Masters of Science in Tumor Biology

 

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Recognizing that many scientific careers require training beyond the bachelor's degree, but not to the extent of the doctorate, the Tumor Biology Program has implemented a Master of Science (M.S.) program designed specifically to meet the needs of these individuals. There are two tracks for the M.S. program: (1) a Standard track and (2) a Cancer Systems Biology track. The key four differences in the Standard MS and Cancer Systems Biology tracks are the following: (a) Students on the Cancer Systems Biology track will be required to take the following courses on Bioinformatics or Systems Biology: TBIO 540 (Biomedical informatics), TBIO 530 (Systems Biology and Bioinformatics), TBIO 562 (Translational Bioinformatics), TBIO 565 (Informatics Grand-rounds/Evidence based practice). (b) Students on the Cancer Systems Biology tract will not be required to take TBIO 520 (Cancer Prevention, Control & Epidemiology, 3 credits), TBIO 535 (Cancer Pharmacology I, 2 credits) and PHAR 534 (Ethical Issues in Scientific Research, 2 credits). (c) Students on the Standard track will have the option of taking 5 credits from electives, while students on the Cancer Systems Biology track do not have the option for electives. (d) Students on the Cancer Systems Biology MS track will complete their Cancer Research Techniques (TBIO 705/706) requirement in laboratories at Georgetown University Medical Center that are focused on cancer research that involves systems biology approaches.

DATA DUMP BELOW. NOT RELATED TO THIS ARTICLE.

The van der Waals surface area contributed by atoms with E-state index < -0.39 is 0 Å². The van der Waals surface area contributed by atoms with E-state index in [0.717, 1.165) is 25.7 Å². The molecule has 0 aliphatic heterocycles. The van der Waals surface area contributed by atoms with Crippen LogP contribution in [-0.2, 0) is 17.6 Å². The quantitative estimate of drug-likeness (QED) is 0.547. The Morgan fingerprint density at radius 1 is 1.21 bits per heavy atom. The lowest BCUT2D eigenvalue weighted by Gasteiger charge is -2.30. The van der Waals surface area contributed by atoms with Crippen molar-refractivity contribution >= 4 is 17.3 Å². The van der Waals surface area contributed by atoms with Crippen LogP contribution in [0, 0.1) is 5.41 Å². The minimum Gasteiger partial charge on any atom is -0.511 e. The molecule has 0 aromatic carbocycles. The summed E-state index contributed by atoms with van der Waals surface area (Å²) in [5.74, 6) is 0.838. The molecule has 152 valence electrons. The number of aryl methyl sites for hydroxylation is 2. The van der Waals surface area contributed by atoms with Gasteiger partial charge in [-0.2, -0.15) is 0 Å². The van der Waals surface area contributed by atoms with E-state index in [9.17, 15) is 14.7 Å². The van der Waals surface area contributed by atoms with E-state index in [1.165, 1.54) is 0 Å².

Both tracks provide students with an interdisciplinary concentration in the study of Tumor Biology as well as laboratory experience. Students on the Cancer Systems Biology track will be introduced to current theories and promising new "-omics" tools to study the dynamics of carcinogenesis. Our graduates have gone on to top-tier graduate schools (~33%), medical school (~33%) or industry (biotech or pharmaceutical, ~33%) to complete their training or launch their careers.

Our research and clinical faculty have strengths in a wide range of topics in oncology, including treatment and prevention of breast, prostate and colon cancer, drug resistance, drug development, cancer vaccines, childhood cancers and brain cancers. The M.S. in Cancer Biology program is a one-year program with admissions in the fall semester. The formal requirements for a M.S. degree in Tumor Biology are completion of 30 graduate credits and a laboratory experience (Cancer Research Techniques) over two semesters.

Learn more about the curricula for the Standard and Cancer Systems Biology tracks.